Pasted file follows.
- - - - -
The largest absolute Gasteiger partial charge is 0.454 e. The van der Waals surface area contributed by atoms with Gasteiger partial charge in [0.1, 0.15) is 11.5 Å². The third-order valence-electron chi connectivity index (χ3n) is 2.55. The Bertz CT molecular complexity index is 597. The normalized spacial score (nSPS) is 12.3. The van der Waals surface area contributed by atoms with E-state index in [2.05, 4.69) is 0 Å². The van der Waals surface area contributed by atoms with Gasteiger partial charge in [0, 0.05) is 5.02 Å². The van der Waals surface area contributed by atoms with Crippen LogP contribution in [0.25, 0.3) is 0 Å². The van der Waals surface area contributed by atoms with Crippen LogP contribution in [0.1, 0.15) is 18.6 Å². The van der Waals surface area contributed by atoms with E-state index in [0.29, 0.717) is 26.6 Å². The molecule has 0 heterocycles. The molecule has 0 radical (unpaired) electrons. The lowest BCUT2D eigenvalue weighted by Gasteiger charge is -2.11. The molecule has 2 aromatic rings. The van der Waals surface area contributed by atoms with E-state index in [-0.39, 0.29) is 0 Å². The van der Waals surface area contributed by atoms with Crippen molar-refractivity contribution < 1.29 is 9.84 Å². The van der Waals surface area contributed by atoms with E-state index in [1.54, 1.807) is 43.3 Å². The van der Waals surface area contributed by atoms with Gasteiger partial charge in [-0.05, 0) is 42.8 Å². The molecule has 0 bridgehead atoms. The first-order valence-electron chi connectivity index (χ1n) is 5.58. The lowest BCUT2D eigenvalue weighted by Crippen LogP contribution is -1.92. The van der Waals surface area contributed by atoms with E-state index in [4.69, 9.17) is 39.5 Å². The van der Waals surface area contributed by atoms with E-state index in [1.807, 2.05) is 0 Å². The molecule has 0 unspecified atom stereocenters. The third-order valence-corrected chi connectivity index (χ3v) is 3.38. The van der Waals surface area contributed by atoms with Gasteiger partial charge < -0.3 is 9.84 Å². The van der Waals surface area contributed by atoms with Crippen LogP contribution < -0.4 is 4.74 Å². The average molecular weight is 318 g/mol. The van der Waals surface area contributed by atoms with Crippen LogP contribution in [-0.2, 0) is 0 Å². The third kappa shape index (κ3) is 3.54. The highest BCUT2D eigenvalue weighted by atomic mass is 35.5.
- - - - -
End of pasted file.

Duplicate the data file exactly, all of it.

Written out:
The largest absolute Gasteiger partial charge is 0.454 e. The van der Waals surface area contributed by atoms with Gasteiger partial charge in [0.1, 0.15) is 11.5 Å². The third-order valence-electron chi connectivity index (χ3n) is 2.55. The Bertz CT molecular complexity index is 597. The normalized spacial score (nSPS) is 12.3. The van der Waals surface area contributed by atoms with E-state index in [2.05, 4.69) is 0 Å². The van der Waals surface area contributed by atoms with Gasteiger partial charge in [0, 0.05) is 5.02 Å². The van der Waals surface area contributed by atoms with Crippen LogP contribution in [0.25, 0.3) is 0 Å². The van der Waals surface area contributed by atoms with Crippen LogP contribution in [0.1, 0.15) is 18.6 Å². The van der Waals surface area contributed by atoms with E-state index in [0.29, 0.717) is 26.6 Å². The molecule has 0 heterocycles. The molecule has 0 radical (unpaired) electrons. The lowest BCUT2D eigenvalue weighted by Gasteiger charge is -2.11. The molecule has 2 aromatic rings. The van der Waals surface area contributed by atoms with E-state index in [-0.39, 0.29) is 0 Å². The van der Waals surface area contributed by atoms with Crippen molar-refractivity contribution < 1.29 is 9.84 Å². The van der Waals surface area contributed by atoms with E-state index in [1.54, 1.807) is 43.3 Å². The van der Waals surface area contributed by atoms with Gasteiger partial charge in [-0.05, 0) is 42.8 Å². The molecule has 0 bridgehead atoms. The first-order valence-electron chi connectivity index (χ1n) is 5.58. The lowest BCUT2D eigenvalue weighted by Crippen LogP contribution is -1.92. The van der Waals surface area contributed by atoms with E-state index in [4.69, 9.17) is 39.5 Å². The van der Waals surface area contributed by atoms with E-state index in [1.807, 2.05) is 0 Å². The molecule has 0 unspecified atom stereocenters. The third-order valence-corrected chi connectivity index (χ3v) is 3.38. The van der Waals surface area contributed by atoms with Gasteiger partial charge < -0.3 is 9.84 Å². The van der Waals surface area contributed by atoms with Crippen LogP contribution < -0.4 is 4.74 Å². The average molecular weight is 318 g/mol. The van der Waals surface area contributed by atoms with Crippen LogP contribution in [-0.2, 0) is 0 Å². The third kappa shape index (κ3) is 3.54. The highest BCUT2D eigenvalue weighted by atomic mass is 35.5.